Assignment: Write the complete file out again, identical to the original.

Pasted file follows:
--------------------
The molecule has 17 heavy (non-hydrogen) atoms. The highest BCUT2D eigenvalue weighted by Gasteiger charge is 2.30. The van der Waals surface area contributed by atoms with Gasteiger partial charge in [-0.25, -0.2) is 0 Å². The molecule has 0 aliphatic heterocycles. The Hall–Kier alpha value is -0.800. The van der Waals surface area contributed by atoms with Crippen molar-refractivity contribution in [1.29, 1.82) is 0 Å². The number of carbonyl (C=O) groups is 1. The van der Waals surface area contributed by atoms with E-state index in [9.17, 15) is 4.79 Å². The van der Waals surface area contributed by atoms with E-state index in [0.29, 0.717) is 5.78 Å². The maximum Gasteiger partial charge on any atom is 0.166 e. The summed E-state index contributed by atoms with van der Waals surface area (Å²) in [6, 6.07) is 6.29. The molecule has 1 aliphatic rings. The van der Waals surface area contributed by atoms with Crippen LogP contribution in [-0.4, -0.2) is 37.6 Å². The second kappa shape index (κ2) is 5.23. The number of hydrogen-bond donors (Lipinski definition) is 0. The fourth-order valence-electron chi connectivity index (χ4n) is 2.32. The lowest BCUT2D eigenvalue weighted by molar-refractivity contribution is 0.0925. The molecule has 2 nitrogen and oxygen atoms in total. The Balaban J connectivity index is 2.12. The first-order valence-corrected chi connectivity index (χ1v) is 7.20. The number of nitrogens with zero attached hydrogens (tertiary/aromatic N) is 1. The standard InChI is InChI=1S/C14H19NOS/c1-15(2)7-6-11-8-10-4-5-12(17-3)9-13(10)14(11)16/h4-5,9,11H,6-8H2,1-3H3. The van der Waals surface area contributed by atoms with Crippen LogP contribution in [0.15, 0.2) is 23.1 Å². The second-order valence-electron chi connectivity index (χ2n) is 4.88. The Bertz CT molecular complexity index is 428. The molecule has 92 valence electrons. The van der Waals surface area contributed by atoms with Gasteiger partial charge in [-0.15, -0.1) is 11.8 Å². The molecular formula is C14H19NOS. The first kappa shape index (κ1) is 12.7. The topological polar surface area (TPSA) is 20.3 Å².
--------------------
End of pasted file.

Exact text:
The molecule has 17 heavy (non-hydrogen) atoms. The highest BCUT2D eigenvalue weighted by Gasteiger charge is 2.30. The van der Waals surface area contributed by atoms with Gasteiger partial charge in [-0.25, -0.2) is 0 Å². The molecule has 0 aliphatic heterocycles. The Hall–Kier alpha value is -0.800. The van der Waals surface area contributed by atoms with Crippen molar-refractivity contribution in [1.29, 1.82) is 0 Å². The number of carbonyl (C=O) groups is 1. The van der Waals surface area contributed by atoms with E-state index in [9.17, 15) is 4.79 Å². The van der Waals surface area contributed by atoms with E-state index in [0.29, 0.717) is 5.78 Å². The maximum Gasteiger partial charge on any atom is 0.166 e. The summed E-state index contributed by atoms with van der Waals surface area (Å²) in [6, 6.07) is 6.29. The molecule has 1 aliphatic rings. The van der Waals surface area contributed by atoms with Crippen LogP contribution in [-0.4, -0.2) is 37.6 Å². The second kappa shape index (κ2) is 5.23. The number of hydrogen-bond donors (Lipinski definition) is 0. The fourth-order valence-electron chi connectivity index (χ4n) is 2.32. The lowest BCUT2D eigenvalue weighted by molar-refractivity contribution is 0.0925. The molecule has 2 nitrogen and oxygen atoms in total. The Balaban J connectivity index is 2.12. The first-order valence-corrected chi connectivity index (χ1v) is 7.20. The number of nitrogens with zero attached hydrogens (tertiary/aromatic N) is 1. The standard InChI is InChI=1S/C14H19NOS/c1-15(2)7-6-11-8-10-4-5-12(17-3)9-13(10)14(11)16/h4-5,9,11H,6-8H2,1-3H3. The van der Waals surface area contributed by atoms with Crippen LogP contribution in [0.15, 0.2) is 23.1 Å². The second-order valence-electron chi connectivity index (χ2n) is 4.88. The Bertz CT molecular complexity index is 428. The molecule has 92 valence electrons. The van der Waals surface area contributed by atoms with Gasteiger partial charge in [-0.15, -0.1) is 11.8 Å². The molecular formula is C14H19NOS. The first kappa shape index (κ1) is 12.7. The topological polar surface area (TPSA) is 20.3 Å².